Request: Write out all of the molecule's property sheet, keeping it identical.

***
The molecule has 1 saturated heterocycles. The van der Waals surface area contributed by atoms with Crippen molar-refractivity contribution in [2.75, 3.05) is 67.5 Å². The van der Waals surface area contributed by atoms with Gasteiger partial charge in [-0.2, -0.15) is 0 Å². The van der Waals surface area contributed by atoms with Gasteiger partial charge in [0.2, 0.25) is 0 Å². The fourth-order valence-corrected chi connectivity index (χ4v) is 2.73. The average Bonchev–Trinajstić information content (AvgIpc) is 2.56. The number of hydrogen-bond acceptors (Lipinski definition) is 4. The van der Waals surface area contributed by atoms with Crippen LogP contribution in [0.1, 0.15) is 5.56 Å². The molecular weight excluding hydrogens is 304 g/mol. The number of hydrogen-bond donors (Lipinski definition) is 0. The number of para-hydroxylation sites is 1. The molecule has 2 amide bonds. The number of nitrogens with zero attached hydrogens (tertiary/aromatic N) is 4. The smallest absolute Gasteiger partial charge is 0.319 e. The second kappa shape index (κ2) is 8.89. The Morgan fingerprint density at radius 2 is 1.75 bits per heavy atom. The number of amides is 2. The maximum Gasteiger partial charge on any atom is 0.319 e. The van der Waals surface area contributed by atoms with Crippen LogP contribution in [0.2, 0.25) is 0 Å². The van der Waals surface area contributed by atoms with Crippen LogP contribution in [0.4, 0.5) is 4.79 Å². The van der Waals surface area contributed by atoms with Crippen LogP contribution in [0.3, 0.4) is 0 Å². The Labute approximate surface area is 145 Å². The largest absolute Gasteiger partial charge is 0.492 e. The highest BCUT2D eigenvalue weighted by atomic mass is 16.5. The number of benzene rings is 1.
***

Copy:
The molecule has 1 saturated heterocycles. The van der Waals surface area contributed by atoms with Crippen molar-refractivity contribution in [2.75, 3.05) is 67.5 Å². The van der Waals surface area contributed by atoms with Gasteiger partial charge in [-0.2, -0.15) is 0 Å². The van der Waals surface area contributed by atoms with Gasteiger partial charge in [0.2, 0.25) is 0 Å². The fourth-order valence-corrected chi connectivity index (χ4v) is 2.73. The average Bonchev–Trinajstić information content (AvgIpc) is 2.56. The number of hydrogen-bond acceptors (Lipinski definition) is 4. The van der Waals surface area contributed by atoms with Crippen LogP contribution in [0.1, 0.15) is 5.56 Å². The molecular weight excluding hydrogens is 304 g/mol. The number of hydrogen-bond donors (Lipinski definition) is 0. The number of para-hydroxylation sites is 1. The molecule has 2 amide bonds. The number of nitrogens with zero attached hydrogens (tertiary/aromatic N) is 4. The smallest absolute Gasteiger partial charge is 0.319 e. The second kappa shape index (κ2) is 8.89. The Morgan fingerprint density at radius 2 is 1.75 bits per heavy atom. The number of amides is 2. The maximum Gasteiger partial charge on any atom is 0.319 e. The van der Waals surface area contributed by atoms with Crippen LogP contribution in [0.2, 0.25) is 0 Å². The van der Waals surface area contributed by atoms with Crippen LogP contribution in [0.4, 0.5) is 4.79 Å². The van der Waals surface area contributed by atoms with Crippen LogP contribution in [0.3, 0.4) is 0 Å². The Labute approximate surface area is 145 Å². The largest absolute Gasteiger partial charge is 0.492 e. The highest BCUT2D eigenvalue weighted by atomic mass is 16.5. The number of benzene rings is 1.